The process of turning sugars into fats is known as de novo lipogenesis. Some animals, such as pigs and cows, can efficiently convert the low-energy, inexpensive carbohydrates found in grains and grasses into calorie-dense fats.5 This metabolic efficiency makes pigs and cows ideal “food animals.” Bees also perform de novo lipogenesis; converting honey (simple carbohydrates) into wax (fats). However, human beings are very inefficient at this process and as a result de novo lipogenesis does not occur under usual living conditions in people.5-13 When, during extreme conditions, de novo lipogenesis does occur the metabolic cost is about 30% of the calories consumed—a very wasteful process.11

Under experimental laboratory conditions overfeeding of large amounts of simple sugars to subjects will result in a little bit of de novo lipogenesis. For example, trim and obese women were overfed 50% more total calories than they usually ate in a day, along with an extra 3.5 ounces (135 grams) of refined sugar. From this overfeeding the women produced less than 4 grams (36 calories) of fat daily, which means a person would have to be overfed by this amount of extra calories and sugar every day for nearly 4 months in order to gain one extra pound of body fat.10 Obviously, even overeating substantial quantities of refined and processed carbohydrates is a relatively unimportant source of body fat. So where does all that belly fat come from? The fat you eat is the fat you wear.”

That study where women were overfed by 50% is something else. That’s like having them eat 3000 calories/day instead of 2000, in sugar no less. And they put on hardly any body fat. That reminds me of the Cubans during their Special Period, where they lost weight and lowered their rates of diabetes, heart disease, and cancer, by eating a diet of primarily rice and sugar.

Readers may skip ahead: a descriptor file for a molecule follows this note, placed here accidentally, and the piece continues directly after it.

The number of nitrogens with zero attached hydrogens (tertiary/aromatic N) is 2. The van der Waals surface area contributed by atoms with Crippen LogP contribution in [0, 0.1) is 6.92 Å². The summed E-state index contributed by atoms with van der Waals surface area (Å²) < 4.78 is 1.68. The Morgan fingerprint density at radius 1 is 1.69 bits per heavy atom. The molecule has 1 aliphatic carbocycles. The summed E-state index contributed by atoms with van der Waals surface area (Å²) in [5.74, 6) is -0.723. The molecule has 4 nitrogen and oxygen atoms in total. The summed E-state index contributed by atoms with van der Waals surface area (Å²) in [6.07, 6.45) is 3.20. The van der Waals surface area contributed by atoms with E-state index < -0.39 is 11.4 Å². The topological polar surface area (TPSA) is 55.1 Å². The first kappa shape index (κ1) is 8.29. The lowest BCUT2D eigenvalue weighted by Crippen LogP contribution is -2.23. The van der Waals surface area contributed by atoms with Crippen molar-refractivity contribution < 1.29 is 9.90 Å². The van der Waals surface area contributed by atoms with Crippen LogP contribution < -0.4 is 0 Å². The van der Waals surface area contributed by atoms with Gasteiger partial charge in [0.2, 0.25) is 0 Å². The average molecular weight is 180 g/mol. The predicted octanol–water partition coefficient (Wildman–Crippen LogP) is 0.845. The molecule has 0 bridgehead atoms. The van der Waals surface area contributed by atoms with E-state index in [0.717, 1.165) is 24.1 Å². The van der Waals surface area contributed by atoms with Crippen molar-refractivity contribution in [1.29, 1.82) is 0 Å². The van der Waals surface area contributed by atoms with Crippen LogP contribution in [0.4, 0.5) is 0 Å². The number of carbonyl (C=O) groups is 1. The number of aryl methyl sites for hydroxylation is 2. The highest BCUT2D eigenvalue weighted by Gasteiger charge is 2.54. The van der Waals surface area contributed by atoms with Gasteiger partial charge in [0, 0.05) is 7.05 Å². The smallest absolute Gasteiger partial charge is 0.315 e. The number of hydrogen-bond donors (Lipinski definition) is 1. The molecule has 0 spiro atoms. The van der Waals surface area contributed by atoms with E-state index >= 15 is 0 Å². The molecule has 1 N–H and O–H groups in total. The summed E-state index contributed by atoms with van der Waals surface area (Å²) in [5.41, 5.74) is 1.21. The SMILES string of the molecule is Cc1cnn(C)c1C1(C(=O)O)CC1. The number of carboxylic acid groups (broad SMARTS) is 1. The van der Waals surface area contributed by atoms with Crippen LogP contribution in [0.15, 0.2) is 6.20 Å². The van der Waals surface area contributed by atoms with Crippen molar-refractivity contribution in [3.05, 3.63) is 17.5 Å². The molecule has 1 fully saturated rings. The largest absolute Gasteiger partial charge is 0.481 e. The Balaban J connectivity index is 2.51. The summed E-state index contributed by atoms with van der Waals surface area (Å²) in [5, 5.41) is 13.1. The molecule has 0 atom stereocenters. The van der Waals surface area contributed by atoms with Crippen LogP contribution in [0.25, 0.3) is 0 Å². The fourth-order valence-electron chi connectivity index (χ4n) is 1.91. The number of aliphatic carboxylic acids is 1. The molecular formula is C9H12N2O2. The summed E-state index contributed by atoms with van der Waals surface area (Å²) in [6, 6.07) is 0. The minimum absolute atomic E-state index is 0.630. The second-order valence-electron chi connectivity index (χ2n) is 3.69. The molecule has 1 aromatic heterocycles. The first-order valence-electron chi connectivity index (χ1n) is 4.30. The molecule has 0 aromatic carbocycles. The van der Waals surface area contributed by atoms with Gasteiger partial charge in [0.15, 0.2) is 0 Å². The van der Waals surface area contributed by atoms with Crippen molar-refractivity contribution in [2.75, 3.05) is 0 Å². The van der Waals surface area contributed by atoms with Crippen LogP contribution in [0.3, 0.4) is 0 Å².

Americans (and other rich populations) defeat this by eating a lot of fat. When you add fat to the mix, it’s a whole different ball game. See my posts:
“Meat And Potatoes” Dietary Pattern And Risk For Colon Cancer
High-Fat High-Sugar Dietary Pattern (“Meat & Potatoes”) Linked To Colon Cancer, Diabetes

I ran across McDougall’s discussion of de novo lipogenesis because he took issue with the following statement from that new saturated fat study I keep talking about:

“For example, the influence of metabolism seems particularly relevant for the de novo synthesis of even-numbered saturated fatty acids in the body, compositions of which are largely determined by dietary factors, including carbohydrate and alcohol consumption (33–35), and other metabolic pathways (36, 37) rather than direct dietary intake.”

If carbohydrate intake doesn’t induce de novo lipogenesis to any substantial degree, why would these authors (whose study gave saturated fat consumption the green light) say it does?

Related: New Study: Low-Protein, High-Carb Diet Offers Similar Benefits To Caloric Restriction – Without Caloric Restriction